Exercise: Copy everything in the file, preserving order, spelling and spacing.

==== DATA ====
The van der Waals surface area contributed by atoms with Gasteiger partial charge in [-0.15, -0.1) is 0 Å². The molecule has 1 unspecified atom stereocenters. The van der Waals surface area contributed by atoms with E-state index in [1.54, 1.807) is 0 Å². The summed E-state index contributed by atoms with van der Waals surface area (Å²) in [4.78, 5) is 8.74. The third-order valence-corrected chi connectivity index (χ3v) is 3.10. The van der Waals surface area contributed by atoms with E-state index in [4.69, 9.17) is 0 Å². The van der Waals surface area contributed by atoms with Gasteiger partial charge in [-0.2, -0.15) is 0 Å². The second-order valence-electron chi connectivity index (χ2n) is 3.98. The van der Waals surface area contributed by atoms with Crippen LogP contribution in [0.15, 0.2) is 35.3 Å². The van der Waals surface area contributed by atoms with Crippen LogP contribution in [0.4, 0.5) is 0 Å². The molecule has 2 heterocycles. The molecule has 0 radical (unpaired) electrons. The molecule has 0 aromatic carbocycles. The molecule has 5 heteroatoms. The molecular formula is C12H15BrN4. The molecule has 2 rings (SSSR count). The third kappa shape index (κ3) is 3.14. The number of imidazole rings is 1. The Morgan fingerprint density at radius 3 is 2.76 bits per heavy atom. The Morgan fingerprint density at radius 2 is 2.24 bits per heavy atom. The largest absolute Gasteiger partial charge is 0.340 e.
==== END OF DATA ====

The van der Waals surface area contributed by atoms with Gasteiger partial charge in [-0.15, -0.1) is 0 Å². The molecule has 1 unspecified atom stereocenters. The van der Waals surface area contributed by atoms with E-state index in [1.54, 1.807) is 0 Å². The summed E-state index contributed by atoms with van der Waals surface area (Å²) in [4.78, 5) is 8.74. The third-order valence-corrected chi connectivity index (χ3v) is 3.10. The van der Waals surface area contributed by atoms with E-state index in [4.69, 9.17) is 0 Å². The van der Waals surface area contributed by atoms with Gasteiger partial charge in [-0.2, -0.15) is 0 Å². The second-order valence-electron chi connectivity index (χ2n) is 3.98. The van der Waals surface area contributed by atoms with Crippen LogP contribution in [0.15, 0.2) is 35.3 Å². The van der Waals surface area contributed by atoms with Crippen LogP contribution in [0.4, 0.5) is 0 Å². The molecule has 2 heterocycles. The molecule has 0 radical (unpaired) electrons. The molecule has 0 aromatic carbocycles. The molecule has 5 heteroatoms. The molecular formula is C12H15BrN4. The molecule has 2 rings (SSSR count). The third kappa shape index (κ3) is 3.14. The number of imidazole rings is 1. The Morgan fingerprint density at radius 3 is 2.76 bits per heavy atom. The Morgan fingerprint density at radius 2 is 2.24 bits per heavy atom. The largest absolute Gasteiger partial charge is 0.340 e.